Reading this chapter helped me be more conscious of what and how I link I to any online written pieces. Now that we’re on to “Web 2.0, from the read-only web to the read-write web” everything is more interactive (42). Instead of the computer only working one way, it’s now an interactive process between the reader and writer. I guess I never took the time to think about this since it’s always been a part of my life in this aspect. Since it is so interactive, however, whatever we put on our websites, blogs, articles, etc. will reflect on us a person. Referring back to the case study on pages 41-42, depending on what we link to we can persuade an audience to feel a certain way or we can give a depiction of our own opinion.
This can be good and bad. Positively it allows us to link to related resources if our audience wants to read more about something. This could be other sites or even to our own previous blog posts. These links could also be a bad thing; if we link to a website whose author doesn’t have any credentials and we’re doing a scholarly-type article, or hyperlink to a blog or site that’s not the respectable, it puts us in a bad light. Being careful, looking for credentials if we need them or making sure everything on a site is appropriate before we link to it would be a great way to solve any problems before they start.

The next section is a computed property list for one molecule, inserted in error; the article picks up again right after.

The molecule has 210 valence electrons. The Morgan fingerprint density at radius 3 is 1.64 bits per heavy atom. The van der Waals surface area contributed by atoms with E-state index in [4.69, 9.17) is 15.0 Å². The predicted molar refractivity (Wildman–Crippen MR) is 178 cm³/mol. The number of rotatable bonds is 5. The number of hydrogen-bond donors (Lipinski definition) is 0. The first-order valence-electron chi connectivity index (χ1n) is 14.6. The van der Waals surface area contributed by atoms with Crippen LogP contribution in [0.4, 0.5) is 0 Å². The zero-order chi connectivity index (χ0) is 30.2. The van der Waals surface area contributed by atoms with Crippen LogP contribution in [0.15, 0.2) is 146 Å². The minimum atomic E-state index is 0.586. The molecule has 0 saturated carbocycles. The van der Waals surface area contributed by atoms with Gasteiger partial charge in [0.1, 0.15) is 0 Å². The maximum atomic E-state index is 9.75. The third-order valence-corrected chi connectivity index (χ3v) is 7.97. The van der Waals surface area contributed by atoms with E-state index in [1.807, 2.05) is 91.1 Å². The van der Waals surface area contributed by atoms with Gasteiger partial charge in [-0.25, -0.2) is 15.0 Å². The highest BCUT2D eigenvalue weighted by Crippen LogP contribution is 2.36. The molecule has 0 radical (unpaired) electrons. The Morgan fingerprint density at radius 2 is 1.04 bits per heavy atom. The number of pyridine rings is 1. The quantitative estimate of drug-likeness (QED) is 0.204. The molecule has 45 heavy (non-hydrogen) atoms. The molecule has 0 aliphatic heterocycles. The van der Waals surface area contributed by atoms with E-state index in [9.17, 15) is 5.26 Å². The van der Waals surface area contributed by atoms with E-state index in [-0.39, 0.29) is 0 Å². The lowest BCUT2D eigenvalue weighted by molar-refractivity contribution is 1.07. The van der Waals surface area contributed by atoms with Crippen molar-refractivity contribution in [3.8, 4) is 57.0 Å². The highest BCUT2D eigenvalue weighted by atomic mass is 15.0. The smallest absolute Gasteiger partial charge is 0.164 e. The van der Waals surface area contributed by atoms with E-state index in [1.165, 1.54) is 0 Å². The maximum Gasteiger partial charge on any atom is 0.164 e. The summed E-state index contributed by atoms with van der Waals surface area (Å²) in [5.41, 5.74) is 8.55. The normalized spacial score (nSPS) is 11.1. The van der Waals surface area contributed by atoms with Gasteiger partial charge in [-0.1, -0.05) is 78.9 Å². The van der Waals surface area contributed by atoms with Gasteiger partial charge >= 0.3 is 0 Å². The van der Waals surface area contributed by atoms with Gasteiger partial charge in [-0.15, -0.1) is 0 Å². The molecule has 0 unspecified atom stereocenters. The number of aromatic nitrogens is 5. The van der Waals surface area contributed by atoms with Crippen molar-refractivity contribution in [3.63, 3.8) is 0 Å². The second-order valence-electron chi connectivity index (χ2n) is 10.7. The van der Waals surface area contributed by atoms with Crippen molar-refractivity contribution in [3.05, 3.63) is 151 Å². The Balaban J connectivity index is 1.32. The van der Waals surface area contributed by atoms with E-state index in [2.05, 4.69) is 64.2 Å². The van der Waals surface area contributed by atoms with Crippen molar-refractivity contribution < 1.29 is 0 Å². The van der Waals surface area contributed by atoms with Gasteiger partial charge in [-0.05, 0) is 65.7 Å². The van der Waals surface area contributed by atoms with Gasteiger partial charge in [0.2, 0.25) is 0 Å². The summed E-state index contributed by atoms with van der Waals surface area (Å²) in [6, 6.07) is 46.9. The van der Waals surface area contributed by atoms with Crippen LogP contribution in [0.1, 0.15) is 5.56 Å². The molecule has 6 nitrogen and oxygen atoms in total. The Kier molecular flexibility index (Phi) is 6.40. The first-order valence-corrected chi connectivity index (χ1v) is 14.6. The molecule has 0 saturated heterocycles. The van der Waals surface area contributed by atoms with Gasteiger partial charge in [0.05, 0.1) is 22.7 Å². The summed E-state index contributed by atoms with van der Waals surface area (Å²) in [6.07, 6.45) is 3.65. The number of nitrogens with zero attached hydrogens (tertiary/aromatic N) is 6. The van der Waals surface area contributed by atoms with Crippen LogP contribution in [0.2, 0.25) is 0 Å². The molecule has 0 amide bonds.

Going back to being able to interact with each other online, the online community between bloggers –or a blogroll— was something I never noticed. I’m not an avid blogger and don’t necessary know how to maneuver around on someone’s blog once I find one that interests me. I’m actually really interested in figuring out how to create an elaborate blog or website and join online community. Again, it would be important to make sure the blogs in my blogroll are respectable and appropriate, but overall I think it’s a great way to promote other people’s work and your.